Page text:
Lady Eve's Indiscretion

The Duke's Daughters - 4


Grace Burrowes

This book is dedicated to my beloved daughter, who has taught me more about love, and more about getting back on the horse, than anyone else in my life. Heather, being your mom is and ever shall be my greatest privilege and my greatest joy.


“What you seek to accomplish, my lord, is arguably impossible.”

Earnest Hooker shuffled files while he sat in judgment of the Marquis of Deene’s aspirations. When the ensuing silence stretched more than a few moments, the solicitor readjusted his neck cloth, cleared his throat, and shifted his inkwell one inch closer to the edge of the blotter centered on his gargantuan desk.

Two of his minions watched the client—whom they no doubt expected to rant and throw things in the grand family tradition—from a careful distance.

Lucas Denning, newly minted Marquis of Deene, took out the gold watch Marie had given him when he’d come down from university. The thing had stopped for lack of timely winding, but Deene made it a point to stare at his timepiece before speaking.

“Impossible, Hooker? I’m curious as to the motivation for such hyperbole from a man of the law.”

One clerk glanced nervously at the other when Hooker stopped fussing with his files.

“My lord, you cannot mean to deprive a man of the company of his legitimate offspring.” Hooker’s pudgy, lily-white hands continued to fiddle with the accoutrements of his trade. “We’re discussing a girl child, true, but one in her father’s possession in even the simplest sense. The courts do not exist to satisfy anybody’s whims, and you can’t expect them to pluck that child from her father’s care and place her in… in yours. You have no children of your own, my lord, no wife, no experience raising children, and you’ve yet to see to your own succession. Even were the man demented, the courts would likely consider other possibilities before placing the girl in your care.”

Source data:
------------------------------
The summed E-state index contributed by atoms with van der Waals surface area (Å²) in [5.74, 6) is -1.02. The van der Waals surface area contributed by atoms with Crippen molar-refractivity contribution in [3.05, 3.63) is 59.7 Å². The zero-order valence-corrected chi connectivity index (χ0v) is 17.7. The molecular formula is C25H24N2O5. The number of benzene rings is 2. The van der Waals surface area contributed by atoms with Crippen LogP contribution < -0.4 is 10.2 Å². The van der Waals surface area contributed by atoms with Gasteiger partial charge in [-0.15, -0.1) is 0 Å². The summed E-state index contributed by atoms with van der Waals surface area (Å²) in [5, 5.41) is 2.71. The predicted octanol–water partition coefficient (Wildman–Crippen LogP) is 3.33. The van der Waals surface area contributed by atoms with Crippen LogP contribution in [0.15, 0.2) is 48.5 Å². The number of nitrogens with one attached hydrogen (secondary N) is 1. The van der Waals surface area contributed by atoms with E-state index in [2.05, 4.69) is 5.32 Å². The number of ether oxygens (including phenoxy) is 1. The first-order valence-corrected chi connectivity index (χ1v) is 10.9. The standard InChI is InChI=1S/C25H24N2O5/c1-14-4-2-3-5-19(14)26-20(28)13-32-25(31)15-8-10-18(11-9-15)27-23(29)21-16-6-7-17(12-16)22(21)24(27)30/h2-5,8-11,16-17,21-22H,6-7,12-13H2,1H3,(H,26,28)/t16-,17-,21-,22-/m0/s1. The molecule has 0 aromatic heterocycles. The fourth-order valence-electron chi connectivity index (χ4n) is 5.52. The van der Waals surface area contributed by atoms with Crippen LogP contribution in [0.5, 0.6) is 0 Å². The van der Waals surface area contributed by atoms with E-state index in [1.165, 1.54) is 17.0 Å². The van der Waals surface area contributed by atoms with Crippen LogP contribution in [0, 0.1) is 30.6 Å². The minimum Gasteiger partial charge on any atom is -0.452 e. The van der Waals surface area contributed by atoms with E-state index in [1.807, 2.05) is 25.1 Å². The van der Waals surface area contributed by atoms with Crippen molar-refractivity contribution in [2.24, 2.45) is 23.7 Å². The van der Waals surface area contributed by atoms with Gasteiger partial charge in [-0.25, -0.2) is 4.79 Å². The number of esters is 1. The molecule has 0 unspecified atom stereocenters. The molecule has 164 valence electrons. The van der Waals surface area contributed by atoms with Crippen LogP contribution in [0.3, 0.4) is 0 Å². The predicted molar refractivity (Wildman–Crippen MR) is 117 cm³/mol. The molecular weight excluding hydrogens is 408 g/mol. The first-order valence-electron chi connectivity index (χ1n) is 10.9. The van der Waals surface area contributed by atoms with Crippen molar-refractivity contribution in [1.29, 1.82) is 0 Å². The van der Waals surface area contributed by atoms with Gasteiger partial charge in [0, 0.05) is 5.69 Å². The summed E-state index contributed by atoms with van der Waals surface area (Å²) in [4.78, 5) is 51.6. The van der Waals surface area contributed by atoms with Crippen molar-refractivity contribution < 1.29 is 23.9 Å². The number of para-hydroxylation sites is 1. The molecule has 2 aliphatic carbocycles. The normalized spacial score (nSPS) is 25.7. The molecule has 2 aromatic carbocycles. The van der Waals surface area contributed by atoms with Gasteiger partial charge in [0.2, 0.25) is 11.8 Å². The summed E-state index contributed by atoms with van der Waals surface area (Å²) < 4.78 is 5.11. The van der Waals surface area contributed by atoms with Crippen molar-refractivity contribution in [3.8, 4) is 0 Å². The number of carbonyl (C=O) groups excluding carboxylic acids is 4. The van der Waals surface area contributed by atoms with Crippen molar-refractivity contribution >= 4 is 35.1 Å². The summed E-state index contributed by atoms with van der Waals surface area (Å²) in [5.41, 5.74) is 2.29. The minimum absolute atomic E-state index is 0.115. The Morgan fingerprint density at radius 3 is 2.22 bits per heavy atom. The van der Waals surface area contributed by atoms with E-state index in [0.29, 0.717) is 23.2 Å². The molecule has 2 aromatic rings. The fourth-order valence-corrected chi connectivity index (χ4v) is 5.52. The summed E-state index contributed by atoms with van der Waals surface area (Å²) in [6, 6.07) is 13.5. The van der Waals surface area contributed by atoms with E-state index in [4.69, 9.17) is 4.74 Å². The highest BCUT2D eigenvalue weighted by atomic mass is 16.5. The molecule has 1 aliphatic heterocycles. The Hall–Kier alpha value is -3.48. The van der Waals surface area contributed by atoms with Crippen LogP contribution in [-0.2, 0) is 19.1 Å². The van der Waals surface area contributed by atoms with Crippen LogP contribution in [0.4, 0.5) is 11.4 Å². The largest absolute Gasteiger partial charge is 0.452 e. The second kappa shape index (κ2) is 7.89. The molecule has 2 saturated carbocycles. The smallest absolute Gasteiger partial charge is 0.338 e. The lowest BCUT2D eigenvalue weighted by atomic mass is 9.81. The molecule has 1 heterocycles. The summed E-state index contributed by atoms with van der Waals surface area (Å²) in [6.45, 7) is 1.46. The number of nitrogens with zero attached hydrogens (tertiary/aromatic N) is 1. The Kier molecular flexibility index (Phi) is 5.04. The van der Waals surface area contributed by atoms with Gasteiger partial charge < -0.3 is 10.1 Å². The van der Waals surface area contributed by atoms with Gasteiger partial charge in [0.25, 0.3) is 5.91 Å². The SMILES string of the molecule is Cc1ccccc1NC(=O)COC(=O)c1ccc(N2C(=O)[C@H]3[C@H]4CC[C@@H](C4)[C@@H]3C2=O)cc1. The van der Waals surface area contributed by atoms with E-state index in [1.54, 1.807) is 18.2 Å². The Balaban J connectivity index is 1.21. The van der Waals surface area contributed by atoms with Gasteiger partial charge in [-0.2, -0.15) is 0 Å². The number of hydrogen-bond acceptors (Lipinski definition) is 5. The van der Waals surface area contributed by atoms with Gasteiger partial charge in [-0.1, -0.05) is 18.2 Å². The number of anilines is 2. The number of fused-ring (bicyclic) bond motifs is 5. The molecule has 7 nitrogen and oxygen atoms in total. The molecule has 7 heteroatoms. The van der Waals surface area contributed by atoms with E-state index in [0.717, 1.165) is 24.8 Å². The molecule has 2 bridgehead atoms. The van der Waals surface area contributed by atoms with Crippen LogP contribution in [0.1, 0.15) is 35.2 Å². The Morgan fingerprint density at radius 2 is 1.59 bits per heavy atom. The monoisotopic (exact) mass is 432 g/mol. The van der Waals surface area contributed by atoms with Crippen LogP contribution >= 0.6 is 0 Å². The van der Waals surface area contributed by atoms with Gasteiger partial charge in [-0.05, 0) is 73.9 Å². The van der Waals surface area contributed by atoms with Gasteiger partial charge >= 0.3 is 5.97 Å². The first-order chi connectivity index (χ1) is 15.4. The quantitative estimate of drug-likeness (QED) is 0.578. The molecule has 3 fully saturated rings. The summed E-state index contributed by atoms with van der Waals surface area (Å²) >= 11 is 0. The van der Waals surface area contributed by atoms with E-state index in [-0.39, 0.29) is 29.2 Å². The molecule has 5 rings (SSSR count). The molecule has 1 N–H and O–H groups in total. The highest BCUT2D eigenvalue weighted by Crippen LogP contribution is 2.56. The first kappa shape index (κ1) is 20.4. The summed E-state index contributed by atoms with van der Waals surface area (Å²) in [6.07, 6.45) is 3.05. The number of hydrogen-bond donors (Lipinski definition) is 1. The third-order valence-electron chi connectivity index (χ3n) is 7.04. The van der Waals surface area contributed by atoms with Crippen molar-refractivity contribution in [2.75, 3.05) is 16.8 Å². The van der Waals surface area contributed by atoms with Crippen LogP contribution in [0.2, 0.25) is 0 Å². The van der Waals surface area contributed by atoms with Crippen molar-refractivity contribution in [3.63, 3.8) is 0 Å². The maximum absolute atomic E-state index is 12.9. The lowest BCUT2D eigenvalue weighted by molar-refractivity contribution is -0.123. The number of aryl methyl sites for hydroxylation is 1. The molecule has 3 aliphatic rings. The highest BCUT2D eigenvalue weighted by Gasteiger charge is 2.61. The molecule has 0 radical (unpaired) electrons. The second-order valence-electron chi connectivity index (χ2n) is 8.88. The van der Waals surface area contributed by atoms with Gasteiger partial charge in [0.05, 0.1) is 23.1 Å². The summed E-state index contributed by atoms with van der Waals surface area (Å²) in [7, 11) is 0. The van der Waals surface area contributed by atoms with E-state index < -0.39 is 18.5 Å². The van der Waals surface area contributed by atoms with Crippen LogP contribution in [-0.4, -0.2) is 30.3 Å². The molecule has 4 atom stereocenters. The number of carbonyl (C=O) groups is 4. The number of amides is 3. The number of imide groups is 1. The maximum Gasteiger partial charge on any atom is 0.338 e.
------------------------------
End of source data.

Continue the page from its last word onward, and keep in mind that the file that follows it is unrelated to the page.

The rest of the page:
Deene snapped the watch shut. “I heard her mother’s dying wishes. That should count for something. Wellington wrote me up in the dispatches often enough.”

One of the other men came forward, a prissier, desiccated version of Hooker, with fewer chins and less hair.

“My lord, do you proceed on dying declarations alone, that will land you in Chancery, where you’ll be lucky to have the case heard before the girl reaches her majority. And endorsements of a man’s wartime abilities by the Iron Duke are all well and good, but consider that raising children, most especially young girl children, should not have much in common with battling the Corsican.”

An insult lurked in that soft reply, but truth as well. Every street sweeper in London knew the futility of resorting to the Court of Chancery. The clerk had not exaggerated about the delays and idiosyncrasies of that institution.

“I’m sorry, my lord.” Hooker rose, while Deene remained seated. “We look forward to serving the marquessate in all of its legal undertakings, but in this, I’m afraid, we cannot honestly advise you to proceed.”

Deene got to his feet, taking small satisfaction from being able to look down his nose, quite literally, at the useless ciphers whose families he kept housed and fed. “Draw up the pleadings anyway.”

He stalked out of the room, the urge to destroy something, to pitch Hooker’s idiot files into the fire, to snatch up the fireplace poker and lay about with it, nigh overcoming his self-discipline.

“My lord?”